Prague’s skyline is dominated by the vast hilltop complex of Prague Castle in Hradčany (the district around Prague Castle). The castle looks out over the heart of the city from the west bank of the River Vltava. There’s been a royal seat here for over a millennium, and it continues to serve as headquarters of the Czech president. It is also home to many of Prague’s top tourist attractions.
Hradčany were, as the third town of Prague, founded at the beginning of the 14th century by a Royal Count Berka from Dubé. At that time, however, there was already the Prague Castle, formerly called Royal Castle, a historical-political and cultural dominating feature of not only Hradčany and Prague, but of the whole Bohemia, influencing with its significance the whole Central Europe for centuries, whose foundation dates back sometime after 880 A.D. Soon after its foundation, Czech princes moved their residence here from Levý Hradec. This choice was of great importance both to the fate of the castle and to the fate of the future city. The reign of Charles IV, and the later reign of Rudolph II, when the Castle was the residence of a Roman Emperor, were important periods in the history of the Castle and therefore, at the time of reconstructions, the Castle’s residential importance was expressed. Another marked constructional period was the 2nd half of the 18th century when the Habsburgs had the Castle extensively reconstructed according to the plans of Nicola Pacassi, an architect from Vienna.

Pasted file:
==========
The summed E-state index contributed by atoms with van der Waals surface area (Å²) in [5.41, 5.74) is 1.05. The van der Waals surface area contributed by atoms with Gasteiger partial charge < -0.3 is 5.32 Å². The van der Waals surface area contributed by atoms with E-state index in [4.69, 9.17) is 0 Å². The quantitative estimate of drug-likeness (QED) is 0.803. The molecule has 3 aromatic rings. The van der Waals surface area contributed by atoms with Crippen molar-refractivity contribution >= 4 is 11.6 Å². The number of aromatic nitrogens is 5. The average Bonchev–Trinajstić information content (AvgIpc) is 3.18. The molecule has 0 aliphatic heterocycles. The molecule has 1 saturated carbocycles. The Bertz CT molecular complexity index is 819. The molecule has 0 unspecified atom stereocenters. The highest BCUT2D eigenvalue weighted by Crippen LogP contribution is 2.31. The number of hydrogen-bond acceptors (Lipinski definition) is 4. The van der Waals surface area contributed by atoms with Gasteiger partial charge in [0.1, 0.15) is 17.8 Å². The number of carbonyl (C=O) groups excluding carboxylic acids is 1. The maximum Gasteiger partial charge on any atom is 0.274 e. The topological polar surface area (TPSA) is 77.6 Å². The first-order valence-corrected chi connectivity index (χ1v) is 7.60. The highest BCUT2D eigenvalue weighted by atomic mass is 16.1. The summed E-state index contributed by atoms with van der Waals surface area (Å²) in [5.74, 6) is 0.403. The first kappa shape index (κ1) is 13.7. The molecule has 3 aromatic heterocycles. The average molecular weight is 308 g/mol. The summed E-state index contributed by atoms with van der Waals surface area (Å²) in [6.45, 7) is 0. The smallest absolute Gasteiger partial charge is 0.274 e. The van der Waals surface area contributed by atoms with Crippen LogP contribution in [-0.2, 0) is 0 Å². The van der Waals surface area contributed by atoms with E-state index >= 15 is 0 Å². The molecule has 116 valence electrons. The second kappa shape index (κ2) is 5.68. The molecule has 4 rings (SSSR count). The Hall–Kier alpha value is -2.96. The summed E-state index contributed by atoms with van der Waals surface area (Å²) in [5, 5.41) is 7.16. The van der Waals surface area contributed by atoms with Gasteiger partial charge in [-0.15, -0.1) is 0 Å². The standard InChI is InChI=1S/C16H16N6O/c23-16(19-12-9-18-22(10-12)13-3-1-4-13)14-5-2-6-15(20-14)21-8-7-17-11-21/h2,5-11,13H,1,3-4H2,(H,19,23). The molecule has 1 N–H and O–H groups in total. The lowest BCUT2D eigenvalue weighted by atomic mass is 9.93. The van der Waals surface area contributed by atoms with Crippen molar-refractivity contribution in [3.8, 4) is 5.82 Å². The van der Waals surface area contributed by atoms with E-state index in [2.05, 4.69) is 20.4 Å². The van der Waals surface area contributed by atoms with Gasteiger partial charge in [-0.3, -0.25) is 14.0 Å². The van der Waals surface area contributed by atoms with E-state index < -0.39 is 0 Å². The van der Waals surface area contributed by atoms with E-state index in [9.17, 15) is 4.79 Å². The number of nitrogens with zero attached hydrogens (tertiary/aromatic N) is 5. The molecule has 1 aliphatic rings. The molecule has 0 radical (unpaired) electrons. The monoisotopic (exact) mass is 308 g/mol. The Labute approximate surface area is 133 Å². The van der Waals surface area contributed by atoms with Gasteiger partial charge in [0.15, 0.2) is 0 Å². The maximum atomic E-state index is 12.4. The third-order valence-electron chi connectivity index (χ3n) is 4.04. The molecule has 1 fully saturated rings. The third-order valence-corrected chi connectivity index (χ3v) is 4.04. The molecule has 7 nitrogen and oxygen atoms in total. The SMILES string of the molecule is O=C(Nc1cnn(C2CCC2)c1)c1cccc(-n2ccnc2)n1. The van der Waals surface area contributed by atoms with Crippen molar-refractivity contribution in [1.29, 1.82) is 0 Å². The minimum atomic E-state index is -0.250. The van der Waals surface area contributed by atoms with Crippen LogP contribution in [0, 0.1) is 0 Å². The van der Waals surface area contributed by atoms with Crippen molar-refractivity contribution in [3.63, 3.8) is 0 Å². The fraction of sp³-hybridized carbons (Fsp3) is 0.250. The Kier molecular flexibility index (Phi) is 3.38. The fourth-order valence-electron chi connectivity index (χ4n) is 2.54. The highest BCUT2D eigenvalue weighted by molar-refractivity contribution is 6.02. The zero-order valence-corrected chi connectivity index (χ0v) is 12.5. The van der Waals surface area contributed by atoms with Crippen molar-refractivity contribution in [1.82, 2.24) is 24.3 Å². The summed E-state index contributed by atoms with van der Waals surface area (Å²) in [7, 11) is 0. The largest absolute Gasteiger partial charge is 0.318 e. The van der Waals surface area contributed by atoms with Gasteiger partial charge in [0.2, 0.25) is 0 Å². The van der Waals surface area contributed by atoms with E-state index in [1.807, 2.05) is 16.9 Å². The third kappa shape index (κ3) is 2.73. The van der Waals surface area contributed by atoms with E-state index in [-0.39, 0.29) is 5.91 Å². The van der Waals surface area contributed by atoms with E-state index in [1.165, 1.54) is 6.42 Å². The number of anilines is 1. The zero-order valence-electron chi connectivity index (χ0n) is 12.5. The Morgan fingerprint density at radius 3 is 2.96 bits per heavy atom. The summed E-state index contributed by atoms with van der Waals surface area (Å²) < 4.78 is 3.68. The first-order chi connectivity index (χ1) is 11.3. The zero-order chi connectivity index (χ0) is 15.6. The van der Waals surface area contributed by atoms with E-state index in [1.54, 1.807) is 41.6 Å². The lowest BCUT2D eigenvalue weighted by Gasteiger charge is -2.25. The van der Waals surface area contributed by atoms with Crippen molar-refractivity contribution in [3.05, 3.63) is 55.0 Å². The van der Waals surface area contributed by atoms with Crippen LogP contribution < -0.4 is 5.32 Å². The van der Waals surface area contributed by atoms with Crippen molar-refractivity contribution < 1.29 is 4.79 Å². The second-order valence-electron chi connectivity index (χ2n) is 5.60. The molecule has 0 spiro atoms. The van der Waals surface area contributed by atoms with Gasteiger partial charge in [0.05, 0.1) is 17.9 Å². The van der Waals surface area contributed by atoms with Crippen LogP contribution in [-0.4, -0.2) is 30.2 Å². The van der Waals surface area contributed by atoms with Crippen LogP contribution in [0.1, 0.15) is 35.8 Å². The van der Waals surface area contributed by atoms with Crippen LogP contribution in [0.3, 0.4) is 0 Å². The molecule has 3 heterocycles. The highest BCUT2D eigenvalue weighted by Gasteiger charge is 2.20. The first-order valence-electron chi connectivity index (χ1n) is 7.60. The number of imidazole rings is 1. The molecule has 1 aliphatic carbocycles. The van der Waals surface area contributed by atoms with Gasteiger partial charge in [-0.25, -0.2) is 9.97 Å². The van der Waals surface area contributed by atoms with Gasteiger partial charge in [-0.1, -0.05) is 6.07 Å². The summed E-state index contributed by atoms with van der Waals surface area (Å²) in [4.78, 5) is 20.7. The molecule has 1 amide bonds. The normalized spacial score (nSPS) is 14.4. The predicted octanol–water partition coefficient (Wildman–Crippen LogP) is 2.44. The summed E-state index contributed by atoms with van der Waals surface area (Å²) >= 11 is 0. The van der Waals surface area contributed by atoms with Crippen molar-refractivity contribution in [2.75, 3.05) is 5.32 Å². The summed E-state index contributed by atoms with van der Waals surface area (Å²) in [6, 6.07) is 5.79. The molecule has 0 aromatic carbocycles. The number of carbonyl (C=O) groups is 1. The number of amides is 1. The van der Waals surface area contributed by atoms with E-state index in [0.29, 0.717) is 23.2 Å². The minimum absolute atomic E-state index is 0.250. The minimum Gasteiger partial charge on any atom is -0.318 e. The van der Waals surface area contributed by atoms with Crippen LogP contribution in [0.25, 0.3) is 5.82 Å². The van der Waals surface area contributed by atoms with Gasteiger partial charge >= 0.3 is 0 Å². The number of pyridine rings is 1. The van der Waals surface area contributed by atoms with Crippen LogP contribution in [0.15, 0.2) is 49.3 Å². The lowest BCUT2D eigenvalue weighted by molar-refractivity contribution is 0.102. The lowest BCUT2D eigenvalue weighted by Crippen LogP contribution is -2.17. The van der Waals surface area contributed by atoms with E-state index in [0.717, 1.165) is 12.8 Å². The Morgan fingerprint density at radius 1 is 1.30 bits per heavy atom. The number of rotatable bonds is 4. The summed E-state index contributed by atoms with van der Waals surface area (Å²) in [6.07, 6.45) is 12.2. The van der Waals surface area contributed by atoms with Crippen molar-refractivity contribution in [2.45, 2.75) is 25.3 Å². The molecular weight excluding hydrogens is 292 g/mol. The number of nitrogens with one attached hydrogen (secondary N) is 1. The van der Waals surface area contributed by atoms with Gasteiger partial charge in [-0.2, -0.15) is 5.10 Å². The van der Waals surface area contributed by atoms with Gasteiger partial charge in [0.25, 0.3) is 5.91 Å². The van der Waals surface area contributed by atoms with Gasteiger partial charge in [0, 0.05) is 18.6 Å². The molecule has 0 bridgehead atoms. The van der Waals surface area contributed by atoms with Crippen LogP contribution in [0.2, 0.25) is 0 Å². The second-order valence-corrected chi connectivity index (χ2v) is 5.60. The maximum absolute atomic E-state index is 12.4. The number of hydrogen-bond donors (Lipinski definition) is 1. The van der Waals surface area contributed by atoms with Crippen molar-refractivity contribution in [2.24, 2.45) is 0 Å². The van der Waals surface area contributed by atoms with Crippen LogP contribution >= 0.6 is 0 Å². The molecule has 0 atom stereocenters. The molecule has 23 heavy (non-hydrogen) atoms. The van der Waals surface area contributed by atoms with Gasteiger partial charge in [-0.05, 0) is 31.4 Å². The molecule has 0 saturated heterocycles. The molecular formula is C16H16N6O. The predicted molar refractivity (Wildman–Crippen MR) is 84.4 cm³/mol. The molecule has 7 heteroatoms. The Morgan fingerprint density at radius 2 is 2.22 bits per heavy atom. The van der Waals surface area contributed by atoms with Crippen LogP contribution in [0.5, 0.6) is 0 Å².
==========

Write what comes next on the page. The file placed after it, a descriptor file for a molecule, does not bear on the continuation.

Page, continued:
The jewels of the Castle’s architecture are the Gothic St.Vitus Cathedral where the coronation jewels are deposited and the tomb of Czech rulers is found, the Old Royal Palace with Vladislav’s Hall, Romanesque church and the former St. George’s Monastery, Spanish Hall in the wing of the castle yard II, and other places such as Golden Lane. Outside the premises of the Castle, other places of interest are the Royal Garden with the Royal Summerhouse, Loretanské Square with Loreta, Angel Virgin Mary’s Church and Cernin Palace, and last but not the least, the Strahov Monastery with a unique library.
Getting around Prague Castle
The best metro stop is Malostranská or Hradčanská via line A, while tram enthusiasts should jump onto a tram line 22, getting off at the Pražský hrad. If you are getting to the Castle on foot, be prepared for a bit of climbing, but you will be rewarded with views of the colourful rooftops and the spires of the city centre. You can either start your walk from Nerudova just off the Lesser Town square or via The Old Castle Stairs from Malostranská metro.